As we noted earlier, the act is illegal and there are strict consequences for offenders who break the law. Individuals or companies who are caught breaking the law can be penalized for:
For every pirated software, the copyright holder incurs losses on their product(s). If an individual or company is caught, sued, and found guilty, they’ll be responsible for the loss of profits, and the damages done to the software company through the illegal copying of their software.
Also, if the accused has shared the pirated software with others, they will be responsible for every loss incurred from each installed copy.
The illegal copying of software is considered to be a federal crime. Software piracy is in close relation with the illegal downloading of movies and music.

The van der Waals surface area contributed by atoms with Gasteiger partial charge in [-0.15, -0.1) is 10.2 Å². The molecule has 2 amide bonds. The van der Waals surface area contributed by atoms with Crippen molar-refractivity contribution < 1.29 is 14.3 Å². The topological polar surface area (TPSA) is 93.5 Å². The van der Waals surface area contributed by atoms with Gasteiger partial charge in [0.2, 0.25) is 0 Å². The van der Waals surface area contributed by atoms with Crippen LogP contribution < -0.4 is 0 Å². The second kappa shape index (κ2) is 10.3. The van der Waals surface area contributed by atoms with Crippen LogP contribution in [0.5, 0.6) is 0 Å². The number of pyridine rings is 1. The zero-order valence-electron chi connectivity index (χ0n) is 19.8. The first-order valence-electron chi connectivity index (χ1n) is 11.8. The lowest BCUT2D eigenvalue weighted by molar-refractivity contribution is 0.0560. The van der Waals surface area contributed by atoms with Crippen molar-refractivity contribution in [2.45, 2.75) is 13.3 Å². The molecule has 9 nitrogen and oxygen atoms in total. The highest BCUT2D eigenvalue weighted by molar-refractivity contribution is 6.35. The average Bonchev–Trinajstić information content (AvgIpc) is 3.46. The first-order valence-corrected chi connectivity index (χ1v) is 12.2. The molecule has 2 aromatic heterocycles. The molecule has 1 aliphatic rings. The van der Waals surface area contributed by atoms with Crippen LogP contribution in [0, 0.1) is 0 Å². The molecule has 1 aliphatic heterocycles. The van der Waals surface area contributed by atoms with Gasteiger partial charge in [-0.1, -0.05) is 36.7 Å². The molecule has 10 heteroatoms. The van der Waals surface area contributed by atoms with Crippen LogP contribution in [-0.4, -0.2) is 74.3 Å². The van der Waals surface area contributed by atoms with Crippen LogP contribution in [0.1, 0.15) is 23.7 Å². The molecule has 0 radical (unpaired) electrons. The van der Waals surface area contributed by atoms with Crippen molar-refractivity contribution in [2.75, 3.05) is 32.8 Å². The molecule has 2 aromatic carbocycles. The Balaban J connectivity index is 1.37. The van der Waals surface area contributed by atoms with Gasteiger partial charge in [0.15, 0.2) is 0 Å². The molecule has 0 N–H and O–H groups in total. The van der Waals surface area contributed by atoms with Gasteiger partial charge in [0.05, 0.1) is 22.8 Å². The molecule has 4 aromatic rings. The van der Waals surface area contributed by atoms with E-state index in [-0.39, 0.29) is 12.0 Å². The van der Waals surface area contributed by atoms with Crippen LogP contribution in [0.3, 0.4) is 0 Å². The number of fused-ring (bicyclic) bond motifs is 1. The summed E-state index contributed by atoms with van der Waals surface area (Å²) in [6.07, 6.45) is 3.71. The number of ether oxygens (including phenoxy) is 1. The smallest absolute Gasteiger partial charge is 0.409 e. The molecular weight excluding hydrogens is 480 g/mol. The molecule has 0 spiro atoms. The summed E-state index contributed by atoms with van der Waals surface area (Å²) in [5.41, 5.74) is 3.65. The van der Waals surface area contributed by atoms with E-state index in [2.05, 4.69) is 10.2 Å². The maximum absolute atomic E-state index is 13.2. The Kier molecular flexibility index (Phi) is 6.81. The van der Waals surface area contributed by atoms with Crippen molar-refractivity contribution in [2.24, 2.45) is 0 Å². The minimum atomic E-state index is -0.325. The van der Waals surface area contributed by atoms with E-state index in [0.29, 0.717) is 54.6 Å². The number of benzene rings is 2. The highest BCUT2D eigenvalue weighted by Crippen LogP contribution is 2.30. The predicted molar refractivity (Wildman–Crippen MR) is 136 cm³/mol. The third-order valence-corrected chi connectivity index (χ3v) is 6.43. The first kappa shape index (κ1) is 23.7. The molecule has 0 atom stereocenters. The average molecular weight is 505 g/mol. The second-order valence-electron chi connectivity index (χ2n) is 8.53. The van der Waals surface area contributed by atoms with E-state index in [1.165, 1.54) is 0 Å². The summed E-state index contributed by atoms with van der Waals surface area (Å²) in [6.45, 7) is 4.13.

In some cases, offenders may be subjected to punishments that are way beyond paying back the copyright holder. Some cases may even result in federal statutory damages.
While the amount for each case may vary, it can be up to $150,000 per copyright infringement.
Selling illegal software is much worse. Businesses or individuals who are caught selling pirated software, they can be fined as high as $250,000. Additionally, an offender can be jailed for up to 5 years in prison. And they’ll have a permanent record of a felony.
We will be outlining the different ways individuals and companies can protect themselves from software privacy:
Always read the End User License Agreement, otherwise known as EULA, for each and every software program you purchase. The EULA provides you with the terms and conditions that govern the usage of specific software.
You’ll also be aware of the number of machines you can use the software on. The EULA will also let you know if you are permitted to create backup copies or not. For most software programs, you’ll need to accept this agreement before using them.